## Welcome to Cryptography Stack Exchange

Cryptography Stack Exchange is a question and answer site for software developers, mathematicians and others interested in cryptography. It's built and run by you as part of the Stack Exchange network of Q&A sites. With your help, we're working together to build a library of detailed answers to every question about cryptography.

We're a little bit different from other sites. Here's how:

This site is all about getting answers. It's not a discussion forum. There's no chit-chat.

Just questions...

up vote

Good answers are voted up and rise to the top.

The best answers show up first so that they are always easy to find.

accept

Accepting doesn't mean it's the best answer, it just means that it worked for the person who asked.

# why DES uses exactly 16 rounds?

Why DES uses 16 rounds why not more or less then 16. what is the significant of using 16.

From Schneier's description of DES in Chapter 12 of Applied Cryptography (12.3): “DES with any number of rounds fewer than 16 could be broken with a known-plaintext attack more efficiently than by a brute-force attack.” This explains the "Why not less than 16". As for the "why not more than 16", that is a tradeoff for speed of execution (more rounds = less speed).

Applied Cryptography mentioned this. With 17 or 18 rounds a differential attack is about as costly as brute-force. And 19 rounds or more makes differential attack impossible since it requires more than 2^64 chosen plaintexts, which is impossible since the DES block size is 64 bits.

## Get answers to practical, detailed questions

Focus on questions about an actual problem you have faced. Include details about what you have tried and exactly what you are trying to do.

• Asymmetric and symmetric cryptographic algorithms
• Cryptographic protocols and cryptanalysis techniques
• Hashing
• Entropy and information theory
• Random number generation

Not all questions work well in our format. Avoid questions that are primarily opinion-based, or that are likely to generate discussion rather than answers.

Questions that need improvement may be closed until someone fixes them.

• Anything not directly related to cryptography
• Questions that are primarily opinion-based
• Questions with too many possible answers or that would require an extremely long answer

## Tags make it easy to find interesting questions

All questions are tagged with their subject areas. Each can have up to 5 tags, since a question might be related to several subjects.

Click any tag to see a list of questions with that tag, or go to the tag list to browse for topics that interest you.

# why DES uses exactly 16 rounds?

Why DES uses 16 rounds why not more or less then 16. what is the significant of using 16.

## You earn reputation when people vote on your posts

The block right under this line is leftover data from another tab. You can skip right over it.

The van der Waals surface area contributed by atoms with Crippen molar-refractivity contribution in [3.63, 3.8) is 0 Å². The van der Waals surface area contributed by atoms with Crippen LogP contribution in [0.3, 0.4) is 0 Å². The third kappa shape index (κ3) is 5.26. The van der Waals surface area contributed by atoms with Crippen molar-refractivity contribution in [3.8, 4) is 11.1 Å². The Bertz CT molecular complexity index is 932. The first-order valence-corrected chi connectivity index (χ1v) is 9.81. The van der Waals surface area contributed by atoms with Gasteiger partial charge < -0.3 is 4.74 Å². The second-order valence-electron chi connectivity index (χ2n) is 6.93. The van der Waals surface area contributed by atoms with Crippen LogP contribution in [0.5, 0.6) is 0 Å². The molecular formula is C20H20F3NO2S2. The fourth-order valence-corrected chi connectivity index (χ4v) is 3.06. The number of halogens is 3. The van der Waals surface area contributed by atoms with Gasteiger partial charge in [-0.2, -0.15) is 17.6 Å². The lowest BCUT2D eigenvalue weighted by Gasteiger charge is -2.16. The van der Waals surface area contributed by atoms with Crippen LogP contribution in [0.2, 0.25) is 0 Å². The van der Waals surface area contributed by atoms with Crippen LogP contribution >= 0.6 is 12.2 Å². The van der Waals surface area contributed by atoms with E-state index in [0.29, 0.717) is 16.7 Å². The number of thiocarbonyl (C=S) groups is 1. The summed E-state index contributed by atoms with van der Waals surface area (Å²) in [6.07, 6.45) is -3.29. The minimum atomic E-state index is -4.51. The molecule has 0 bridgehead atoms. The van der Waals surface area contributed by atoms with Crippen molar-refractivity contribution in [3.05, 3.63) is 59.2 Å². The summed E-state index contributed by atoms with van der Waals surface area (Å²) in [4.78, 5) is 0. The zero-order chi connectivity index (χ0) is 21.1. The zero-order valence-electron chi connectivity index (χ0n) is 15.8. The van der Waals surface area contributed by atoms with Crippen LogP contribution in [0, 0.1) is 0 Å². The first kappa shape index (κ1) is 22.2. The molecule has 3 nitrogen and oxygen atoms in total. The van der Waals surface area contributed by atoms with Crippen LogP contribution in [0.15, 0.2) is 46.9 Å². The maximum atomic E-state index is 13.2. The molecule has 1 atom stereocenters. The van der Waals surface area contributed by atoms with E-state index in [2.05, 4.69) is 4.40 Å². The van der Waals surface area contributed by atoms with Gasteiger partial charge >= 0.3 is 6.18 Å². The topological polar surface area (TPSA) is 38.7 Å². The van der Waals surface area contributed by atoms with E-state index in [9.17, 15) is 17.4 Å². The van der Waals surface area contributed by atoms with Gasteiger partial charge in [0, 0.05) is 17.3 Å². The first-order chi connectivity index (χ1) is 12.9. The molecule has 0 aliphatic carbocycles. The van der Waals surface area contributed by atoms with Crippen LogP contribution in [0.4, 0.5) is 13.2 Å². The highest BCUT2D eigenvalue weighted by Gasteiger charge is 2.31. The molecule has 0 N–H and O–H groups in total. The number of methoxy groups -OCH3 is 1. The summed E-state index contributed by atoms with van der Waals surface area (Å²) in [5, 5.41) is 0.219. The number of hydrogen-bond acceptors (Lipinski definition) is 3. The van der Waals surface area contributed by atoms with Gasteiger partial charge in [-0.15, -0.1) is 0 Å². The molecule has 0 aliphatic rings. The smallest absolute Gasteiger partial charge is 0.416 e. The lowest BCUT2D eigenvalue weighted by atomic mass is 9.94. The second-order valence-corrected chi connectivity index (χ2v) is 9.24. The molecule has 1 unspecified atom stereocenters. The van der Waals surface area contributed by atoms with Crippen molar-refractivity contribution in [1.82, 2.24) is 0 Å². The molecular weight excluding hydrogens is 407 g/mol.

+5 question voted up
+2 edit approved

As you earn reputation, you'll unlock new privileges like the ability to vote, comment, and even edit other people's posts.

Reputation Privilege
15 Vote up
125 Vote down (costs 1 rep on answers)

At the highest levels, you'll have access to special moderation tools. You'll be able to work alongside our community moderators to keep the site focused and helpful.

500 Vote to close, reopen, or migrate questions Edit other people's posts Access to moderation tools
see all privileges

## Improve posts by editing or commenting

Our goal is to have the best answers to every question, so if you see questions or answers that can be improved, you can edit them.

Use edits to fix mistakes, improve formatting, or clarify the meaning of a post.

You can always comment on your own questions and answers. Once you earn 50 reputation, you can comment on anybody's post.

Remember: we're all here to learn, so be friendly and helpful!

From Schneier's description of DES in Chapter 12 of Applied Cryptography (12.3): “DES with any number of rounds fewer than 16 could be broken with a known-plaintext attack more efficiently than by a brute-force attack.” This explains the "Why not less than 16". As for the "why not more than 16", that is a tradeoff for speed of execution (more rounds = less speed).

yes, but with 16 rounds you have to use brute force, since other type of attacks aren't faster than brute force at 16 rounds, while they are faster with less rounds. Regarding the "possibility to break 16 rounds", see wikipedia - DES Challenges; in 1992 it took 22 hours and 15 minutes to break DES. - tech Aug 14 '13 at 9:06

## Unlock badges for special achievements

Badges are special achievements you earn for participating on the site. They come in three levels: bronze, silver, and gold.